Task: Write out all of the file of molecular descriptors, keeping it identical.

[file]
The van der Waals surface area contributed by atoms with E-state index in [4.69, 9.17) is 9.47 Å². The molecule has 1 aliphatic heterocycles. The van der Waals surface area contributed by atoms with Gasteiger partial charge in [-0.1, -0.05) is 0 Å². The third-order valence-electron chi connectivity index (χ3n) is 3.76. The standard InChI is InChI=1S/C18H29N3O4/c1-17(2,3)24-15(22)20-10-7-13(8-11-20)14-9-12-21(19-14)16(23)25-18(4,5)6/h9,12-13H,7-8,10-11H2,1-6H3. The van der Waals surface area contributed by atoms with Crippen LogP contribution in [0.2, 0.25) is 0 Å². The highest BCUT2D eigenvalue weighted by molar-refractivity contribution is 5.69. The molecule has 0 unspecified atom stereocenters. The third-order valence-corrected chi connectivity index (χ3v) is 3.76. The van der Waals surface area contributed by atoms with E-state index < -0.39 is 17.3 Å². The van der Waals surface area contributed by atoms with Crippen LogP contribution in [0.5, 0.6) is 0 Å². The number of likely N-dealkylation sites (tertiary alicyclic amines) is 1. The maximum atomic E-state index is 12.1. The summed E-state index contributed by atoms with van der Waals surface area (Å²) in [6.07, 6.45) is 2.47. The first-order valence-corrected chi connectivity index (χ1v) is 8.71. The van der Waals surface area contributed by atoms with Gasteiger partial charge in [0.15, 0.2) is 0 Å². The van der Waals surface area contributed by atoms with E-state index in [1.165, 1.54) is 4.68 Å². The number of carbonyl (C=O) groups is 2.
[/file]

The van der Waals surface area contributed by atoms with E-state index in [4.69, 9.17) is 9.47 Å². The molecule has 1 aliphatic heterocycles. The van der Waals surface area contributed by atoms with Gasteiger partial charge in [-0.1, -0.05) is 0 Å². The third-order valence-electron chi connectivity index (χ3n) is 3.76. The standard InChI is InChI=1S/C18H29N3O4/c1-17(2,3)24-15(22)20-10-7-13(8-11-20)14-9-12-21(19-14)16(23)25-18(4,5)6/h9,12-13H,7-8,10-11H2,1-6H3. The van der Waals surface area contributed by atoms with Crippen LogP contribution in [0.2, 0.25) is 0 Å². The highest BCUT2D eigenvalue weighted by molar-refractivity contribution is 5.69. The molecule has 0 unspecified atom stereocenters. The third-order valence-corrected chi connectivity index (χ3v) is 3.76. The van der Waals surface area contributed by atoms with E-state index < -0.39 is 17.3 Å². The van der Waals surface area contributed by atoms with Crippen LogP contribution in [0.5, 0.6) is 0 Å². The number of likely N-dealkylation sites (tertiary alicyclic amines) is 1. The maximum atomic E-state index is 12.1. The summed E-state index contributed by atoms with van der Waals surface area (Å²) in [6.07, 6.45) is 2.47. The first-order valence-corrected chi connectivity index (χ1v) is 8.71. The van der Waals surface area contributed by atoms with Gasteiger partial charge in [0.15, 0.2) is 0 Å². The van der Waals surface area contributed by atoms with E-state index in [1.165, 1.54) is 4.68 Å². The number of carbonyl (C=O) groups is 2.